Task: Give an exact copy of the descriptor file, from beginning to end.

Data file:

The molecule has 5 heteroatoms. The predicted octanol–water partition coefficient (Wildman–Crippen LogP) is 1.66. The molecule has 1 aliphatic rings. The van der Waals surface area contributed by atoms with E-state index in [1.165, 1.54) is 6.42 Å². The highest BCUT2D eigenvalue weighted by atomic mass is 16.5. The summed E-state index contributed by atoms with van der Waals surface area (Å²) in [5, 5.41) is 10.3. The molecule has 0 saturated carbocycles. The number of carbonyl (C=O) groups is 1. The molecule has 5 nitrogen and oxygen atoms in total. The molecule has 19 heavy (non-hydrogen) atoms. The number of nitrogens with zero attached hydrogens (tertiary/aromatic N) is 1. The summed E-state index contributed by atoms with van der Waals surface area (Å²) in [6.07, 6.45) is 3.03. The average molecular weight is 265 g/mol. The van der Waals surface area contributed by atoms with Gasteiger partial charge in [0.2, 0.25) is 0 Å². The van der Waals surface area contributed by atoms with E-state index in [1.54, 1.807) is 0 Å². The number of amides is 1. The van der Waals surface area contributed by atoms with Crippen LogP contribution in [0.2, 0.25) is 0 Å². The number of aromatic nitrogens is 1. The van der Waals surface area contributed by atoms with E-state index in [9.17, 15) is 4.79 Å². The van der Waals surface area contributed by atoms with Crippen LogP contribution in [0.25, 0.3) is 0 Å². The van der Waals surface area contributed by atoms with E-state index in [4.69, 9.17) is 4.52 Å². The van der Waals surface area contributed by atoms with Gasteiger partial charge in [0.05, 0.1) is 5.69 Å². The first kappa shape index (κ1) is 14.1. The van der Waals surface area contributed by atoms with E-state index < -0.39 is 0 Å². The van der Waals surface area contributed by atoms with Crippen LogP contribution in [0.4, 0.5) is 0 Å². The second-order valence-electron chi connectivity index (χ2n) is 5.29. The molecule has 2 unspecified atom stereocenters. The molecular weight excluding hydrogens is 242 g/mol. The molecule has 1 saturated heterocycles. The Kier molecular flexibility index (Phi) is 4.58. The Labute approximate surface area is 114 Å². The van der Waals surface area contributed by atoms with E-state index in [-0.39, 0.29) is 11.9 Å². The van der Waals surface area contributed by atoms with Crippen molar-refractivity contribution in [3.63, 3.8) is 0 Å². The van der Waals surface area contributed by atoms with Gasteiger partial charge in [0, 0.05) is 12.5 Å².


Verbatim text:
The molecule has 5 heteroatoms. The predicted octanol–water partition coefficient (Wildman–Crippen LogP) is 1.66. The molecule has 1 aliphatic rings. The van der Waals surface area contributed by atoms with E-state index in [1.165, 1.54) is 6.42 Å². The highest BCUT2D eigenvalue weighted by atomic mass is 16.5. The summed E-state index contributed by atoms with van der Waals surface area (Å²) in [5, 5.41) is 10.3. The molecule has 0 saturated carbocycles. The number of carbonyl (C=O) groups is 1. The molecule has 5 nitrogen and oxygen atoms in total. The molecule has 19 heavy (non-hydrogen) atoms. The number of nitrogens with zero attached hydrogens (tertiary/aromatic N) is 1. The summed E-state index contributed by atoms with van der Waals surface area (Å²) in [6.07, 6.45) is 3.03. The average molecular weight is 265 g/mol. The van der Waals surface area contributed by atoms with Gasteiger partial charge in [0.2, 0.25) is 0 Å². The van der Waals surface area contributed by atoms with E-state index in [1.54, 1.807) is 0 Å². The number of amides is 1. The van der Waals surface area contributed by atoms with Crippen LogP contribution in [0.2, 0.25) is 0 Å². The number of aromatic nitrogens is 1. The van der Waals surface area contributed by atoms with E-state index in [9.17, 15) is 4.79 Å². The van der Waals surface area contributed by atoms with Crippen LogP contribution in [0.25, 0.3) is 0 Å². The van der Waals surface area contributed by atoms with E-state index in [4.69, 9.17) is 4.52 Å². The van der Waals surface area contributed by atoms with Gasteiger partial charge in [0.05, 0.1) is 5.69 Å². The first kappa shape index (κ1) is 14.1. The van der Waals surface area contributed by atoms with E-state index < -0.39 is 0 Å². The van der Waals surface area contributed by atoms with Crippen LogP contribution in [0.4, 0.5) is 0 Å². The second-order valence-electron chi connectivity index (χ2n) is 5.29. The molecule has 2 unspecified atom stereocenters. The molecular weight excluding hydrogens is 242 g/mol. The molecule has 1 saturated heterocycles. The Kier molecular flexibility index (Phi) is 4.58. The Labute approximate surface area is 114 Å². The van der Waals surface area contributed by atoms with E-state index in [-0.39, 0.29) is 11.9 Å². The van der Waals surface area contributed by atoms with Crippen molar-refractivity contribution in [3.63, 3.8) is 0 Å². The van der Waals surface area contributed by atoms with Gasteiger partial charge in [0, 0.05) is 12.5 Å².